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5 Things Anyone Starting Meditation Needs To Know

Meditation is a practice that has grown in popularity over the last few years, and it’s not hard to see why when you consider the increasingly fast-paced lives we tend to live. 

“The number one benefit from meditation is deep rest and relaxation,” says Tim Brown, one of Australia’s leading meditation and mindfulness teachers.

When you’re spending your days running between meetings, trying to fit in a social life, and using every inch of your willpower to not tuck into a burger after a long, stressful day, meditation – it turns out – is a pretty useful tool to manage stress, rest your mind and let your body recoup. “20 minutes [of] meditation is equivalent to three to four hours of sleep. That deep rest and relaxation for the brain and body allows the body to shut off the fight-or-flight chemistry and [it] activates serotonin, dopamine and oxytocin, which allows the body to rest, relax, repair; that’s a really important thing in this day and age,” says Brown.

DID YOU KNOW? Meditation and mindfulness are different practices. Meditation is the process of getting the mind to settle and the body to relax, while mindfulness is about being in the present moment, which is made more possible by eliminating stress and quietening the mind.

Relaxing the mind, reducing stress and anxiety, and finding inner calm sound pretty good. But for a lot of people, taking the first steps to a regular meditation routine can be daunting. Uncertainty about how to even begin and feeling like your mind is too active to get into it are some of the biggest concerns and challenges. But don’t worry because we cornered Brown to get his advice, tips and insight into some of the things every meditation beginner should know.

1) It’s completely normal for your mind to wander

Don’t worry if you struggle to get into meditation at first. If your mind wanders, it doesn’t mean you’re not built for it. “ [A wandering mind] is the number one issue and the key to this is understanding what’s causing that. The active mind – off on to-do lists or little dream sequences or lines of thinking – is not [a] naughty, mischievous monkey. It’s not your mind; it’s your body releasing stress and tension, which is activating your thoughts,” says Brown.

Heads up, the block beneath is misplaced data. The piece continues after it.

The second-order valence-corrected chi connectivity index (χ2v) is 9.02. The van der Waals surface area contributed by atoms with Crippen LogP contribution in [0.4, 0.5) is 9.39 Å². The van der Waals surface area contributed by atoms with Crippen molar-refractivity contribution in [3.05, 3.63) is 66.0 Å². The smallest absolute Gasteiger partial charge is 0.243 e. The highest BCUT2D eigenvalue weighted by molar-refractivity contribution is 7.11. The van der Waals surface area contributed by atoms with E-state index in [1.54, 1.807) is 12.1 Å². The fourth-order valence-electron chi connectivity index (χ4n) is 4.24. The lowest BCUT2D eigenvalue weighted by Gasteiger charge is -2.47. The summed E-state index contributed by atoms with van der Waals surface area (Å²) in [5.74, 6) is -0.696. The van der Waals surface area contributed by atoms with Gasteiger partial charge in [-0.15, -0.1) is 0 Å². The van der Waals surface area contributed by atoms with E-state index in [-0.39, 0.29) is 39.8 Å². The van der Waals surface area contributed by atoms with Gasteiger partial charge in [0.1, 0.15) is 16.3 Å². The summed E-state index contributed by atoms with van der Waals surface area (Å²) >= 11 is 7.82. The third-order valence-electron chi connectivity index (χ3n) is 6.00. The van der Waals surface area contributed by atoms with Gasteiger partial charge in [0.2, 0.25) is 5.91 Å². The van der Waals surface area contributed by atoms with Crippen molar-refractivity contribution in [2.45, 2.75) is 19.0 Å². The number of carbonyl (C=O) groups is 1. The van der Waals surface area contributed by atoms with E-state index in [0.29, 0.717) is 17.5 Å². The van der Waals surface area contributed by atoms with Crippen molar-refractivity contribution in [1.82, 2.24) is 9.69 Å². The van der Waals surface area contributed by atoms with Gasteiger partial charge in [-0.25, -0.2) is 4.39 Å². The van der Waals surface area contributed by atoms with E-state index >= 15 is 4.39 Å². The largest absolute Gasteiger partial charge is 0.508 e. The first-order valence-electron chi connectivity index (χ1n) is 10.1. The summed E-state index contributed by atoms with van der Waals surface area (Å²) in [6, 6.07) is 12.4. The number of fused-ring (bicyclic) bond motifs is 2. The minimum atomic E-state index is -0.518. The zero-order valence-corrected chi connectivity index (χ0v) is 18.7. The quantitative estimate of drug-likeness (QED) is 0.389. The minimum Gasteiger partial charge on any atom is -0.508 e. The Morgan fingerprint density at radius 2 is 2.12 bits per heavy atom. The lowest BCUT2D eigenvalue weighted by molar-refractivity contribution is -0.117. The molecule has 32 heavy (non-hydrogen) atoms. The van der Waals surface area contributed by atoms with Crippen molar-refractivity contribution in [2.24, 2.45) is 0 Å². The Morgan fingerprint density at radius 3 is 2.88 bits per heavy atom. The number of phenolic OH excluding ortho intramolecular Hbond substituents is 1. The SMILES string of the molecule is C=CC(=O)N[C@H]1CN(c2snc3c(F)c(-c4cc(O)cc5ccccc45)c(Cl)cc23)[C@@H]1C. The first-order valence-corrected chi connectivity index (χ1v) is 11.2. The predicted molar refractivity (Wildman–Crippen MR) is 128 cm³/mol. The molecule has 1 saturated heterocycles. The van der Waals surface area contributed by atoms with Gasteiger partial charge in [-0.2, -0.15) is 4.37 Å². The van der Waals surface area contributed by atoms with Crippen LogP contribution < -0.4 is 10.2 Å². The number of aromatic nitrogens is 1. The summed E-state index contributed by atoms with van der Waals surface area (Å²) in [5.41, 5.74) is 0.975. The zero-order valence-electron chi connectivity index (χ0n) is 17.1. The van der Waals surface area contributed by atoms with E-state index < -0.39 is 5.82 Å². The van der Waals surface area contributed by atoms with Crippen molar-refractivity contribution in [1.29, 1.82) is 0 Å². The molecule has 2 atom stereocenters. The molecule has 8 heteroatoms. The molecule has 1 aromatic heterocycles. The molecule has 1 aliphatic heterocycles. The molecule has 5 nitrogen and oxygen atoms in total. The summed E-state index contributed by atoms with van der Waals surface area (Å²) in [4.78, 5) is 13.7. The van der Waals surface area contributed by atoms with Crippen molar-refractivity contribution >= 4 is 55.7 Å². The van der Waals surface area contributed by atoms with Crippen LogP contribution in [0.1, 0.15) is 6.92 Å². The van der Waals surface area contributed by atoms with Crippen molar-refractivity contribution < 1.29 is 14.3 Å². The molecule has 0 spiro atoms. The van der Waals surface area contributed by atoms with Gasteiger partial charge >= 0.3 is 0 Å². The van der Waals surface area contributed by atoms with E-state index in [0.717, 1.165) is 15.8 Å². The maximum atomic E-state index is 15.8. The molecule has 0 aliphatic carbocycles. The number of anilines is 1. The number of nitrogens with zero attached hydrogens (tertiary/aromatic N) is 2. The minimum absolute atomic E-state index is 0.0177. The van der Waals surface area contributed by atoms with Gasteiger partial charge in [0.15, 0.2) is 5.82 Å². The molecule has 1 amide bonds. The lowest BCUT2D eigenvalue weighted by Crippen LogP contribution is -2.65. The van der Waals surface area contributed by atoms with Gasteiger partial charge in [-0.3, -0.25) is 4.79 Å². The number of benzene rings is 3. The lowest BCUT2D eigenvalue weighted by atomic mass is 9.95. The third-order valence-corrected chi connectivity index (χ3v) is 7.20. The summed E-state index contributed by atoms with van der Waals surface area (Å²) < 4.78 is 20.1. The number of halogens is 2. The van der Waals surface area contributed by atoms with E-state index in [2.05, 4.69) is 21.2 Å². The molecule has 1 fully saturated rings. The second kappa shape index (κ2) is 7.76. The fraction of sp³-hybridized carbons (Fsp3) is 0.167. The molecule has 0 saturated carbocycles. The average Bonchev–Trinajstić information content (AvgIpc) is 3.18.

Even better than knowing that it’s just your body releasing stress? You don’t need to feel like you should make it ‘stop’, but rather finding a gentle way to re-focus.

“The mind being active is not something that you need to control or you need to negate. If you get taken away by thoughts or noises or body sensations or images bubbling up in the mind, don’t be concerned about that. As you realise what’s happening, instead of getting annoyed and frustrated just smile inside and [focus] your awareness back to [your] breath. Then you’ll be with the breath for a little while and at some point you’ll head off on a little tangent again. Don’t worry, don’t get frustrated with yourself, and don’t get concerned. That’s not a bad thing, that is in fact a really important part of meditation. The mind wants to go into that deep restful state, the body wants to put out the mental, physical, emotional garbage.”

2) Technology can help you get into meditation

Don’t know where or how to start your meditation journey? Just turn to your app store, says Brown. “Apps like HeadspaceSmiling Mind, the Fitbit app are all great… they’re set up to allow people to take that first step into practice and have an experience of it rather than being philosophical or conceptual. They allow people to meditate anywhere, anytime, and they’re free. I’m a massive fan of those resources.”